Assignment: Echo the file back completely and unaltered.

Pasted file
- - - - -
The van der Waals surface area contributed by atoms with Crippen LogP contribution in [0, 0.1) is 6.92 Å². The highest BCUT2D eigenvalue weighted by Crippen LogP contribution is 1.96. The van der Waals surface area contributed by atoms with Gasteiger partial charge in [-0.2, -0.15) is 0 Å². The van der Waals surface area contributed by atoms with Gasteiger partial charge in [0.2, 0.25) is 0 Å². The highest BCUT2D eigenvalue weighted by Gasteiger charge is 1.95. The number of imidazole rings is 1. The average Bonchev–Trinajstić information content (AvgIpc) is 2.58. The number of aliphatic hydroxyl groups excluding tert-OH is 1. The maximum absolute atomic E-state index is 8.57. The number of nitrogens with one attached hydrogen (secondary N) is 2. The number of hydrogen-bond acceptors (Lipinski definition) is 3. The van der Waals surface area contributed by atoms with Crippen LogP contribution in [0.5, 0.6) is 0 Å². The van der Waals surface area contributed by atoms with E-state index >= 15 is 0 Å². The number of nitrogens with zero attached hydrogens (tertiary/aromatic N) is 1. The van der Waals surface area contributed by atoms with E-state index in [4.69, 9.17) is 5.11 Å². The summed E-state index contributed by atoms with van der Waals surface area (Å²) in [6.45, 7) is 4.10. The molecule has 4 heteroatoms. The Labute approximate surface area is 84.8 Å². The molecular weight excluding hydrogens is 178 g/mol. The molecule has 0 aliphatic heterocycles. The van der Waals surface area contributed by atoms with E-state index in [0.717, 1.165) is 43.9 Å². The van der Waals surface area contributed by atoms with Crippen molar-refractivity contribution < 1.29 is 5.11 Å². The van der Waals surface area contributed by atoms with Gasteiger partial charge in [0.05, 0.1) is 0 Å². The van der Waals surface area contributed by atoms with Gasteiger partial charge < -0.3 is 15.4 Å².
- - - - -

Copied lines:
The van der Waals surface area contributed by atoms with Crippen LogP contribution in [0, 0.1) is 6.92 Å². The highest BCUT2D eigenvalue weighted by Crippen LogP contribution is 1.96. The van der Waals surface area contributed by atoms with Gasteiger partial charge in [-0.2, -0.15) is 0 Å². The van der Waals surface area contributed by atoms with Gasteiger partial charge in [0.2, 0.25) is 0 Å². The highest BCUT2D eigenvalue weighted by Gasteiger charge is 1.95. The number of imidazole rings is 1. The average Bonchev–Trinajstić information content (AvgIpc) is 2.58. The number of aliphatic hydroxyl groups excluding tert-OH is 1. The maximum absolute atomic E-state index is 8.57. The number of nitrogens with one attached hydrogen (secondary N) is 2. The number of hydrogen-bond acceptors (Lipinski definition) is 3. The van der Waals surface area contributed by atoms with Crippen LogP contribution in [0.5, 0.6) is 0 Å². The van der Waals surface area contributed by atoms with E-state index >= 15 is 0 Å². The number of nitrogens with zero attached hydrogens (tertiary/aromatic N) is 1. The van der Waals surface area contributed by atoms with E-state index in [4.69, 9.17) is 5.11 Å². The summed E-state index contributed by atoms with van der Waals surface area (Å²) in [6.45, 7) is 4.10. The molecule has 4 heteroatoms. The Labute approximate surface area is 84.8 Å². The molecular weight excluding hydrogens is 178 g/mol. The molecule has 0 aliphatic heterocycles. The van der Waals surface area contributed by atoms with E-state index in [0.717, 1.165) is 43.9 Å². The van der Waals surface area contributed by atoms with Crippen molar-refractivity contribution < 1.29 is 5.11 Å². The van der Waals surface area contributed by atoms with Gasteiger partial charge in [0.05, 0.1) is 0 Å². The van der Waals surface area contributed by atoms with Gasteiger partial charge < -0.3 is 15.4 Å².